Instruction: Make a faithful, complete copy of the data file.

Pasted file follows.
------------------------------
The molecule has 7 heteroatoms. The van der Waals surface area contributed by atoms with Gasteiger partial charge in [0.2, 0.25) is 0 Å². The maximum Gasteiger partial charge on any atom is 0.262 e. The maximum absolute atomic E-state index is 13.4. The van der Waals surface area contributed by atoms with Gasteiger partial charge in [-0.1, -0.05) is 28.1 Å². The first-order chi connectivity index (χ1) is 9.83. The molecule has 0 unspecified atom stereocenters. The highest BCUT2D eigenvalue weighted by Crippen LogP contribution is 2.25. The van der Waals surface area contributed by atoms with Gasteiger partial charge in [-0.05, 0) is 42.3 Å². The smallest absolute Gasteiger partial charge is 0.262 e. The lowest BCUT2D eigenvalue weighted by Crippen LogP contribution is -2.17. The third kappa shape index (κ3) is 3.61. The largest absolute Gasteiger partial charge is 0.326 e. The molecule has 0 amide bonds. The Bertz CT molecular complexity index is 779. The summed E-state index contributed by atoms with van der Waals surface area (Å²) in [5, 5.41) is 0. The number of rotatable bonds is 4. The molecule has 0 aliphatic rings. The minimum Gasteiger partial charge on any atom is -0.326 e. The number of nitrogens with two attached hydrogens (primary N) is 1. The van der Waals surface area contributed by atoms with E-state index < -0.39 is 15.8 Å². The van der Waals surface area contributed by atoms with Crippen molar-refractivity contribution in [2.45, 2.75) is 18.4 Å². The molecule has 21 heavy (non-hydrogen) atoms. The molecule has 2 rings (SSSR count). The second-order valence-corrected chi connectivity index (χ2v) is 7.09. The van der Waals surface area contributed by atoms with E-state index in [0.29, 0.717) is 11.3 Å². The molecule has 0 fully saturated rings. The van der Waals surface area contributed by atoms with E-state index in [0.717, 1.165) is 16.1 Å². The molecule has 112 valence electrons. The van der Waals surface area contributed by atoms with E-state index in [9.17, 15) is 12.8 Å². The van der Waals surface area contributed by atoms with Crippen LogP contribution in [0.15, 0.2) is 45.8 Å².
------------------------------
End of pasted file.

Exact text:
The molecule has 7 heteroatoms. The van der Waals surface area contributed by atoms with Gasteiger partial charge in [0.2, 0.25) is 0 Å². The maximum Gasteiger partial charge on any atom is 0.262 e. The maximum absolute atomic E-state index is 13.4. The van der Waals surface area contributed by atoms with Gasteiger partial charge in [-0.1, -0.05) is 28.1 Å². The first-order chi connectivity index (χ1) is 9.83. The molecule has 0 unspecified atom stereocenters. The highest BCUT2D eigenvalue weighted by Crippen LogP contribution is 2.25. The van der Waals surface area contributed by atoms with Gasteiger partial charge in [-0.05, 0) is 42.3 Å². The smallest absolute Gasteiger partial charge is 0.262 e. The lowest BCUT2D eigenvalue weighted by Crippen LogP contribution is -2.17. The third kappa shape index (κ3) is 3.61. The largest absolute Gasteiger partial charge is 0.326 e. The molecule has 0 amide bonds. The Bertz CT molecular complexity index is 779. The summed E-state index contributed by atoms with van der Waals surface area (Å²) in [5, 5.41) is 0. The number of rotatable bonds is 4. The molecule has 0 aliphatic rings. The minimum Gasteiger partial charge on any atom is -0.326 e. The number of nitrogens with two attached hydrogens (primary N) is 1. The van der Waals surface area contributed by atoms with E-state index < -0.39 is 15.8 Å². The van der Waals surface area contributed by atoms with Crippen molar-refractivity contribution in [2.45, 2.75) is 18.4 Å². The molecule has 21 heavy (non-hydrogen) atoms. The molecule has 2 rings (SSSR count). The second-order valence-corrected chi connectivity index (χ2v) is 7.09. The van der Waals surface area contributed by atoms with E-state index in [0.29, 0.717) is 11.3 Å². The molecule has 0 fully saturated rings. The van der Waals surface area contributed by atoms with E-state index in [0.717, 1.165) is 16.1 Å². The molecule has 112 valence electrons. The van der Waals surface area contributed by atoms with E-state index in [9.17, 15) is 12.8 Å². The van der Waals surface area contributed by atoms with Crippen LogP contribution in [0.15, 0.2) is 45.8 Å².